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The accidental image

I think I have said the essential about what I consider ought to be known for the methodical re-establishment of this painting-object, which is the sole positive response that can be given to the battle-cry 'The subject to the scaffold'.  Now I would like to show that the rigour of its principles and the use of its rules are not, all the same, lacking in flexibility;  that they offer to the painter, once he possesses them to the extent that he can apply them without having to think about them, different modes of expression which are not to be despised.  The present infatuation with what is called, among other things, non-figurative painting tends to accept everything that evokes no figurative memories as an authentic manifestation opposed to the subject.  I have tried to warn against this illusion by pointing out that the mere disappearance of the subject is not of itself enough to change the naturalist position in any way, since the subject can be clearcut as it was in the sixteenth century, or it can be ground into dust through its decomposition into atoms, or, again, it can be represented by geometrical figures and by intellectual ideas.  What needs to be done is truly to work on the substance of painting, to make of it its object - through the body to go towards light.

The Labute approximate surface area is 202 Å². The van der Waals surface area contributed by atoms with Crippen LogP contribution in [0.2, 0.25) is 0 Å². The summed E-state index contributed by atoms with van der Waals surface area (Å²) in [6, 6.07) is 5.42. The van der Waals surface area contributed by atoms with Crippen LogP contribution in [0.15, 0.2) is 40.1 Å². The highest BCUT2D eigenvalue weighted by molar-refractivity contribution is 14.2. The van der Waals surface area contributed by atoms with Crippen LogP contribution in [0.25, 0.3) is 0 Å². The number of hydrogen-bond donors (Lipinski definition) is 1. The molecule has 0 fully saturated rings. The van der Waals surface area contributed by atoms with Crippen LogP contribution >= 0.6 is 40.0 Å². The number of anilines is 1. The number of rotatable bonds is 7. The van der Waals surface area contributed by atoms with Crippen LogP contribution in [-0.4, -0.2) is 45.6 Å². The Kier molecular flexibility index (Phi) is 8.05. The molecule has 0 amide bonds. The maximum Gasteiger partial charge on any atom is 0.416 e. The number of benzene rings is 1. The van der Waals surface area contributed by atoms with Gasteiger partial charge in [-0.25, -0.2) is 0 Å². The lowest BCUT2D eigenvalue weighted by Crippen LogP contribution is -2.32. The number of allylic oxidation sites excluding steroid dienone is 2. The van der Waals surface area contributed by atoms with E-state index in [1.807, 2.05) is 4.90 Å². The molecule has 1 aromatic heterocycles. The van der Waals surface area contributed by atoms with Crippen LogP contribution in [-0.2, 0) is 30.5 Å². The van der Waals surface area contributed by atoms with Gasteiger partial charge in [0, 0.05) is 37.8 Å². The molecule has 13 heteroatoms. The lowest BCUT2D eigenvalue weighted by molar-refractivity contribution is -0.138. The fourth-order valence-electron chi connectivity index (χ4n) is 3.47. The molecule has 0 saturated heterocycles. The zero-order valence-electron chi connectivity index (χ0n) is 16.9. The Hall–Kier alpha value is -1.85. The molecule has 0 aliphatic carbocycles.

But if the object, through its natural reality, is independent of subjective perceptions and opinions - if it is, itself, above all, the painting-object, which obeys only the laws of its own nature - then it has its own existence, independent of the reactions it can provoke in the subject, in the person who, through his eyes, enters into contact with it - and, in the first place, in the painter who is realising it and whose imagination is constantly awoken in the course of his work.  

I will explain.